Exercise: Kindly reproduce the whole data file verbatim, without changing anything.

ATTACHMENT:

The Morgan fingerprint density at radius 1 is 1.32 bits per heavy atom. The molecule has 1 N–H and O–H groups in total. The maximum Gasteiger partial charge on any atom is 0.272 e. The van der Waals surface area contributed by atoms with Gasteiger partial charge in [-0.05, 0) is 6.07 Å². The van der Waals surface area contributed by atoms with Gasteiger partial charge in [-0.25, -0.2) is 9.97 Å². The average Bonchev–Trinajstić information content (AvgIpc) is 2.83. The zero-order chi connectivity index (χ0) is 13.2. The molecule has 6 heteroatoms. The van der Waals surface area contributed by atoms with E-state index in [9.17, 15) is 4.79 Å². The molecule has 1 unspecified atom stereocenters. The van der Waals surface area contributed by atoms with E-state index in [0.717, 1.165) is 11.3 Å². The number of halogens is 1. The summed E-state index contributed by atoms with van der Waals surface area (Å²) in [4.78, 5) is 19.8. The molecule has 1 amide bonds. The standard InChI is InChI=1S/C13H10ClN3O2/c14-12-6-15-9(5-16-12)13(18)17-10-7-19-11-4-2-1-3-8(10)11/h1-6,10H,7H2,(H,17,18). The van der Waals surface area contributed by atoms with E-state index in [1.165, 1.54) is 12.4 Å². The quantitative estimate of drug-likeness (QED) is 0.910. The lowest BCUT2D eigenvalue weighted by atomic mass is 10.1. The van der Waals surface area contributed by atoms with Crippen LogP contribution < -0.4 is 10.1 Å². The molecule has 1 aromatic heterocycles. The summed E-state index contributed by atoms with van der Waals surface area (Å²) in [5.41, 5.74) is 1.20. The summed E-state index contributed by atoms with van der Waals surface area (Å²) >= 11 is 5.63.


The Morgan fingerprint density at radius 1 is 1.32 bits per heavy atom. The molecule has 1 N–H and O–H groups in total. The maximum Gasteiger partial charge on any atom is 0.272 e. The van der Waals surface area contributed by atoms with Gasteiger partial charge in [-0.05, 0) is 6.07 Å². The van der Waals surface area contributed by atoms with Gasteiger partial charge in [-0.25, -0.2) is 9.97 Å². The average Bonchev–Trinajstić information content (AvgIpc) is 2.83. The zero-order chi connectivity index (χ0) is 13.2. The molecule has 6 heteroatoms. The van der Waals surface area contributed by atoms with E-state index in [9.17, 15) is 4.79 Å². The molecule has 1 unspecified atom stereocenters. The van der Waals surface area contributed by atoms with E-state index in [0.717, 1.165) is 11.3 Å². The number of halogens is 1. The summed E-state index contributed by atoms with van der Waals surface area (Å²) in [4.78, 5) is 19.8. The molecule has 1 amide bonds. The standard InChI is InChI=1S/C13H10ClN3O2/c14-12-6-15-9(5-16-12)13(18)17-10-7-19-11-4-2-1-3-8(10)11/h1-6,10H,7H2,(H,17,18). The van der Waals surface area contributed by atoms with E-state index in [1.165, 1.54) is 12.4 Å². The quantitative estimate of drug-likeness (QED) is 0.910. The lowest BCUT2D eigenvalue weighted by atomic mass is 10.1. The van der Waals surface area contributed by atoms with Crippen LogP contribution < -0.4 is 10.1 Å². The molecule has 1 aromatic heterocycles. The summed E-state index contributed by atoms with van der Waals surface area (Å²) in [5.41, 5.74) is 1.20. The summed E-state index contributed by atoms with van der Waals surface area (Å²) >= 11 is 5.63.